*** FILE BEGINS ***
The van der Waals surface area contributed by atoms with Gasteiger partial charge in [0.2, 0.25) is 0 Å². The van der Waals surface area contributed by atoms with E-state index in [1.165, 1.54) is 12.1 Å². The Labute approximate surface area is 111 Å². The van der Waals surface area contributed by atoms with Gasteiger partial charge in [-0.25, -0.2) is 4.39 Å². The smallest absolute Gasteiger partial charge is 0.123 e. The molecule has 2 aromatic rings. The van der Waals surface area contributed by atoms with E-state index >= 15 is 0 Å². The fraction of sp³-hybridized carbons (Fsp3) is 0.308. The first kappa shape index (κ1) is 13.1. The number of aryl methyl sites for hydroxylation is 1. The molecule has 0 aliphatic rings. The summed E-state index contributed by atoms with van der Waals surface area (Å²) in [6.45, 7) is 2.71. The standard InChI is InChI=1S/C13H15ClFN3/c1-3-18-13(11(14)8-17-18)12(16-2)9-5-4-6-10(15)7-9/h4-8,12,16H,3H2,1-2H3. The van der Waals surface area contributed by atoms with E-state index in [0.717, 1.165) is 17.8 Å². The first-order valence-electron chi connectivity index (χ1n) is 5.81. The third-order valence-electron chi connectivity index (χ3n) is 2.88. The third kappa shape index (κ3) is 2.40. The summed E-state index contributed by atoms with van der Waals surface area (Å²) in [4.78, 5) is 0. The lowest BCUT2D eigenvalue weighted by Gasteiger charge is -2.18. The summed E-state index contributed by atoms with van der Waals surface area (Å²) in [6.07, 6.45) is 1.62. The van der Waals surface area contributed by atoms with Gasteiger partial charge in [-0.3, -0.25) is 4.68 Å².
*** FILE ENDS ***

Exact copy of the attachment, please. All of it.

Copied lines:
The van der Waals surface area contributed by atoms with Gasteiger partial charge in [0.2, 0.25) is 0 Å². The van der Waals surface area contributed by atoms with E-state index in [1.165, 1.54) is 12.1 Å². The Labute approximate surface area is 111 Å². The van der Waals surface area contributed by atoms with Gasteiger partial charge in [-0.25, -0.2) is 4.39 Å². The smallest absolute Gasteiger partial charge is 0.123 e. The molecule has 2 aromatic rings. The van der Waals surface area contributed by atoms with E-state index >= 15 is 0 Å². The fraction of sp³-hybridized carbons (Fsp3) is 0.308. The first kappa shape index (κ1) is 13.1. The number of aryl methyl sites for hydroxylation is 1. The molecule has 0 aliphatic rings. The summed E-state index contributed by atoms with van der Waals surface area (Å²) in [6.45, 7) is 2.71. The standard InChI is InChI=1S/C13H15ClFN3/c1-3-18-13(11(14)8-17-18)12(16-2)9-5-4-6-10(15)7-9/h4-8,12,16H,3H2,1-2H3. The van der Waals surface area contributed by atoms with E-state index in [0.717, 1.165) is 17.8 Å². The first-order valence-electron chi connectivity index (χ1n) is 5.81. The third-order valence-electron chi connectivity index (χ3n) is 2.88. The third kappa shape index (κ3) is 2.40. The summed E-state index contributed by atoms with van der Waals surface area (Å²) in [4.78, 5) is 0. The lowest BCUT2D eigenvalue weighted by Gasteiger charge is -2.18. The summed E-state index contributed by atoms with van der Waals surface area (Å²) in [6.07, 6.45) is 1.62. The van der Waals surface area contributed by atoms with Gasteiger partial charge in [-0.3, -0.25) is 4.68 Å².